See SecDEF Memo, dtd 16 May 13, re Gifts to Enlisted Members: Download Gift_exception_waiver_for_enlisted_members_-_secdef_memo_of_16_may_2013
April 25, 2013
President Obama's Gift List Released
As President Obama appeared at the Bush library dedication Thursday, the Federal Register posted a list of presidential gifts that could end up in the President's future library.
The list includes gifts presented to the President, first lady Michelle Obama and their children from numerous foreign dignitaries in 2011.
The gifts were turned over to the National Archives and Records Administration, which runs presidential libraries.
April 04, 2013
A Reminder to Feds About the Emoluments Clause
An obscure provision of the Constitution banning acceptance of compensation or items of value from a foreign government contains traps for unwary federal employees and active or retired military personnel, the Pentagon ethics office has said.
The language, designed to prevent influence by foreign nations over U.S. government decisions, covers various forms of pay as well as travel or gifts, says a March white paper from the Defense Department Standards of Conduct Office.“This little known provision, the ‘Emoluments Clause,’ is still in effect today and applies to Federal civilian employees and active-duty military personnel. It also applies to retired military officers and enlisted personnel from the active and reserve components including military officers, enlisted retirees and retired Reservists,” the white paper says.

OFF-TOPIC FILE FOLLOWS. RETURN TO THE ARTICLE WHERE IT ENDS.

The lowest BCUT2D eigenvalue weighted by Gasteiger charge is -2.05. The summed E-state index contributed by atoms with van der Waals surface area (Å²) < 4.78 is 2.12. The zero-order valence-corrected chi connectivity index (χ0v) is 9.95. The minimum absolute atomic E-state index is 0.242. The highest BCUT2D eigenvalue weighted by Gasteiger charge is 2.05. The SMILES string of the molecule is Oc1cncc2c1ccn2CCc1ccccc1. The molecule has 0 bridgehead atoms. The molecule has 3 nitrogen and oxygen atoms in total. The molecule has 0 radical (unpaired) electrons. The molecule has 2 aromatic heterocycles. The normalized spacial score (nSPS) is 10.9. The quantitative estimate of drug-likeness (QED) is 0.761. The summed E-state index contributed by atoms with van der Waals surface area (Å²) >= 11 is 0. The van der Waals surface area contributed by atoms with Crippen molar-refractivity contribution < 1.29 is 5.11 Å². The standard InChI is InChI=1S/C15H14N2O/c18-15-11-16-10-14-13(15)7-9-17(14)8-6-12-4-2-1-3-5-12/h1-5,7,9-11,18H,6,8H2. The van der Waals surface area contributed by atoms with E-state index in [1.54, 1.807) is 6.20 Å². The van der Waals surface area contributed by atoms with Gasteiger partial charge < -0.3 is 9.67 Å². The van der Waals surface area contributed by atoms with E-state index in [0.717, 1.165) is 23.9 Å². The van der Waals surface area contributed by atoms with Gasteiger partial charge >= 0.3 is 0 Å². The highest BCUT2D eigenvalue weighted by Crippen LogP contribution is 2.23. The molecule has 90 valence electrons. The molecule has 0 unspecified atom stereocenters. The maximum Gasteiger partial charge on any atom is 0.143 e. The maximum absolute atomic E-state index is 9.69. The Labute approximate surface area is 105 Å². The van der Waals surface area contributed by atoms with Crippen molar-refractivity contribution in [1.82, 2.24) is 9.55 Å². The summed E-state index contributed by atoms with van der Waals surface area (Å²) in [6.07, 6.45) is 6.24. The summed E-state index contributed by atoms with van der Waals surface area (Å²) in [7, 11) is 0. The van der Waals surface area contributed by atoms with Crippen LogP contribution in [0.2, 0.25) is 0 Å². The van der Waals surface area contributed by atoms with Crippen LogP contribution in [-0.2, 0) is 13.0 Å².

January 31, 2013
After Ethics Complaint, Senator Pays $58,000 for Flights to Dominican Republic
U.S. Sen. Robert Menendez this month wrote a $58,500 check to a company owned by a South Florida eye doctor and political fundraiser to reimburse him for two personal flights to the Dominican Republic that the New Jersey Democrat did not report on his Senate financial disclosure form, his office confirmed to NBC News Wednesday night.